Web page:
And take this passage with reference to the war of 1870:

" After the three months' sanguinary struggle between

the French and German armies, and after the academical dis-

cussion among the representatives of the Powers in London,

Bismarck succeeded in imposing his onerous conditions

of peace on France, and in making dislocated Europe

accept Russia's arbitrary [the Denunciation of the Treaty

of Paris] act with the mere reservation of this principle,

drawn up at the Conference of London :

that in future

treaties could only be modified with the common consent

It was the first time that Europe

of all the signatories.

had in such an abject form submitted to seeing a treaty summarily declared invalid when its beneficiary was a weak nation.

xvi

INTRODUCTION

" The double news of the conclusion of peace and the

decision of the London Conference was received by us in

the East with natural satisfaction. Public confidence being

re-established,

conditions once again became normal:

One of the competitors to world domination being set aside,

the European equilibrium had now changed, and the three Great Powers, Germany, Great Britain, and Russia, had

The formation

of the German Empire had completely altered the political

face of the world, and the Powers found themselves obliged

to establish a fresh equilibrium on which their respective interests should be based.

" Germany, which had obtained a kind of hegemony in

Europe, now had as her aim to consolidate her work and

prepare for her future world-policy. Bismarck never lost

time in overweening contemplation of his successes or in resting on his laurels. The greater his achievements, the more he was inclined to take precautions not only to safe-

entered on a new phase of their history.

guard them,

but

to prepare for future advances and

triumphs. He had now two primary preoccupations

first, to assure the isolation of France and prevent her from

having a Government capable of inspiring confidence in the other Powers, and thus obtaining for herself allies against

Germany ; secondly, to consolidate the good relations of Germany with the other Powers. Feeling that Germany

had been all too long in leading-strings to Russia, he now

sought to reverse the roles and deprive Russia of a free

hand in the Orient."

If Ismail Kemal Bey was the penetrating political thinker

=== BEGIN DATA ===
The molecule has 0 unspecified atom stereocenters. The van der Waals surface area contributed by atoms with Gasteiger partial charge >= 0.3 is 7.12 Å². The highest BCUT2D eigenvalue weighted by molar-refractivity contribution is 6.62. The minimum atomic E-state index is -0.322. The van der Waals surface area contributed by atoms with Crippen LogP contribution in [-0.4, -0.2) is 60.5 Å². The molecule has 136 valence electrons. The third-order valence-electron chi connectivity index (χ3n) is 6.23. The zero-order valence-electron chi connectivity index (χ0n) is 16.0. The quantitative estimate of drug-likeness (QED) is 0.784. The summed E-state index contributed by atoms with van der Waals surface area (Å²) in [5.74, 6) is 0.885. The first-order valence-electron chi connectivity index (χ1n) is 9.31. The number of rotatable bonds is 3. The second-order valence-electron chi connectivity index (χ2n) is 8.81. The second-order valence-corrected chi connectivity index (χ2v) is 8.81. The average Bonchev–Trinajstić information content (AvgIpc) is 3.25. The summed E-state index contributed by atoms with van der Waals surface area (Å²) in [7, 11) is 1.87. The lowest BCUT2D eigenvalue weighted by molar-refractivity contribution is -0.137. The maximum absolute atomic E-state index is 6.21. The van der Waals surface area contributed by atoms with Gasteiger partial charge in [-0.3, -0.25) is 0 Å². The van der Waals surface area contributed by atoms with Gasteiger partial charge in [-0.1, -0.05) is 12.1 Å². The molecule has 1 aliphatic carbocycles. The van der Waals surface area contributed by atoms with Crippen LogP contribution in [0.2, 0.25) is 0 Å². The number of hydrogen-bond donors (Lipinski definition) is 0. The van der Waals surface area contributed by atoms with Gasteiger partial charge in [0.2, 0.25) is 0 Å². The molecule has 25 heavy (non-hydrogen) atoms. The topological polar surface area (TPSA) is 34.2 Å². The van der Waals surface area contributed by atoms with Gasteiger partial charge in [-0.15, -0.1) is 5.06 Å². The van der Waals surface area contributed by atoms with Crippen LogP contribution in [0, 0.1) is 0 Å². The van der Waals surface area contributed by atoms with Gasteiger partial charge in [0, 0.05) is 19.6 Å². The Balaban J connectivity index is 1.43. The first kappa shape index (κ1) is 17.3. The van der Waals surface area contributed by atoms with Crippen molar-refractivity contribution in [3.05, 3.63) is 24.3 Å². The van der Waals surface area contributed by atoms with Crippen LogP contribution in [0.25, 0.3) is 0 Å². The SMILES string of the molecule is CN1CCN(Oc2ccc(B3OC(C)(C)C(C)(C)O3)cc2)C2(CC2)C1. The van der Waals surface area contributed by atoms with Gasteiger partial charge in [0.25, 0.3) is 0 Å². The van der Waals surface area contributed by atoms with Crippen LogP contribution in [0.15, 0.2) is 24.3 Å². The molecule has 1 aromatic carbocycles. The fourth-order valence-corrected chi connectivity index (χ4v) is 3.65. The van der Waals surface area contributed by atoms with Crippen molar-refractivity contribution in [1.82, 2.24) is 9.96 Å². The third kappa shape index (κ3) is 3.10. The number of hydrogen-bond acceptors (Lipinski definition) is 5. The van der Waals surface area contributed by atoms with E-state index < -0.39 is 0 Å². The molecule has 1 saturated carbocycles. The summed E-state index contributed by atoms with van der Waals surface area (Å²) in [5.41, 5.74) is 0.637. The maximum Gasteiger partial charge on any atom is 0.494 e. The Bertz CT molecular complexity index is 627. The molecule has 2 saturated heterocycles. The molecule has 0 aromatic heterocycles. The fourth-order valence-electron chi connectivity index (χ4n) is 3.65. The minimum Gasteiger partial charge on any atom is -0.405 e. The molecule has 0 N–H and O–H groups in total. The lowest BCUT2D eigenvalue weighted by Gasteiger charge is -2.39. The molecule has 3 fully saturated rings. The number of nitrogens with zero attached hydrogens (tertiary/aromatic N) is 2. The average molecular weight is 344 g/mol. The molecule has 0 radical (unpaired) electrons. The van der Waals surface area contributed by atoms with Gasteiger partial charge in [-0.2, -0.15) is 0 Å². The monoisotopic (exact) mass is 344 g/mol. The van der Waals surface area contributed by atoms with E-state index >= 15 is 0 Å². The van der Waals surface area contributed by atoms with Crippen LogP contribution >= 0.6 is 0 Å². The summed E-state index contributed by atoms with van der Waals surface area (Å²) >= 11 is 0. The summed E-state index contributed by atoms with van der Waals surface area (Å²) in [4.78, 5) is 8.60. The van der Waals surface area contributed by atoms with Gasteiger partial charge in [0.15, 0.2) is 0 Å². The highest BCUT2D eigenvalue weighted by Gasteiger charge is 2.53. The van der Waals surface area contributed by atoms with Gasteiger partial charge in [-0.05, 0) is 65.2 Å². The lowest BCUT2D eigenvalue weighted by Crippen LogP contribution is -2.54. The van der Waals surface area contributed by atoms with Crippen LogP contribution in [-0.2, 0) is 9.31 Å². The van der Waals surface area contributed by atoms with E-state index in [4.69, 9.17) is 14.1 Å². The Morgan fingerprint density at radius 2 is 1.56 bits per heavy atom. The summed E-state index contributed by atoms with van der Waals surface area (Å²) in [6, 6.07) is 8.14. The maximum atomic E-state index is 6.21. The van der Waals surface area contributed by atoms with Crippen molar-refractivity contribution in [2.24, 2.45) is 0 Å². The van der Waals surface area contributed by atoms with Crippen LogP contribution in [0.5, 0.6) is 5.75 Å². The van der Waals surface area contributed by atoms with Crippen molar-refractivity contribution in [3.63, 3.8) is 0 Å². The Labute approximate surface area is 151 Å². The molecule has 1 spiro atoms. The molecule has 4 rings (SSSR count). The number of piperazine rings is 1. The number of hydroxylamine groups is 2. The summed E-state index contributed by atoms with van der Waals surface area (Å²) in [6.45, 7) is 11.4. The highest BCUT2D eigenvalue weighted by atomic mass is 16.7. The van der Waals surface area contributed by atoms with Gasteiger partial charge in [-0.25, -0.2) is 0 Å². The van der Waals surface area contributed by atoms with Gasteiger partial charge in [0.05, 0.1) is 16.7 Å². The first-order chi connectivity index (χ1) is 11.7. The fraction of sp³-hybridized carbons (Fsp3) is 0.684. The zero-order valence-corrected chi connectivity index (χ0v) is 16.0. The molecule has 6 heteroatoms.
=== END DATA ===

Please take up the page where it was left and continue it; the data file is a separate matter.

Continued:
that this and many another passage of the present volume

reveal, it was because, as the French say, he had revenu de

beaucoup de choses, he had boxed the compass

events, his curiosity had fared far afield, he had

of manifold

" returned

'

therefrom with few illusions. His temper, however, was

never cynical.

His stoicism was of too philosophic

an

INTRODUCTION

xvii

Eastern texture to assume the grosser

je men fichisme or the " I should

forms, such as the

worry " of certain states

of mind.

Perhaps this is why he had always a certain

sympathy for Spain, the Spain of the mahanu. But, while his disillusionments assumed no cynical shapes t^ey greatly

There is a particularly charac-

facilitated his insights.

teristic,

and even charming,

illustration

of

this

in

the

proud page where he analyses the difference between such
"

Liberalism '

as had been his own and that of Midhat

Pasha what a magnificent

Statesman ! and the

Westerner whose hypocrisy he had discerned :

" Liberalism "

tribute, his,

of

to

too

that great

many

a

" The Liberals of Western Europe seem to me like the

heirs to great fortunes, who think only of enjoying the

wealth acquired by the efforts and the sacrifices of their

ancestors.

In these countries Liberalism is only the label

of a party or a means of attaining to power.

But in the

autocratically ruled countries of the East, in which even

the thought of Liberal ideas arouses conflict and evokes all

kinds of dangers, Liberalism is surrounded with trouble

and risk.

It never helps anyone to attain to power ;

on

the contrary, those who espouse such thoughts run the

risk of losing position and even their life. risks that Midhat Pasha willingly incurred.

These were the

He possessed

the supreme courage of making known his Liberalism at the

moment when any others, having arrived at the height of

their ambitions and power, would rather for their own pre-

for, though a

servation have shown a certain reserve ;

Statesman may espouse Liberalism at the commencement

of his career as a means to power, it is rare for one to reveal

a Liberal spirit when one has got power, and push it to such

a point as to risk losing it all."

When the German War broke, Ismail Kemal Bey, who

was well over seventy, beheld in that cataclysm above all

b

xviii

INTRODUCTION

an opportunity to end his life logically with Albanian honour. He resolved, in the spirit of his Liberalism of half

a century before, but with few enough illusions as to the

success of his -venture, to utilise, up to the limit of their

availabilitv for his own beloved Fatherland, all the doc-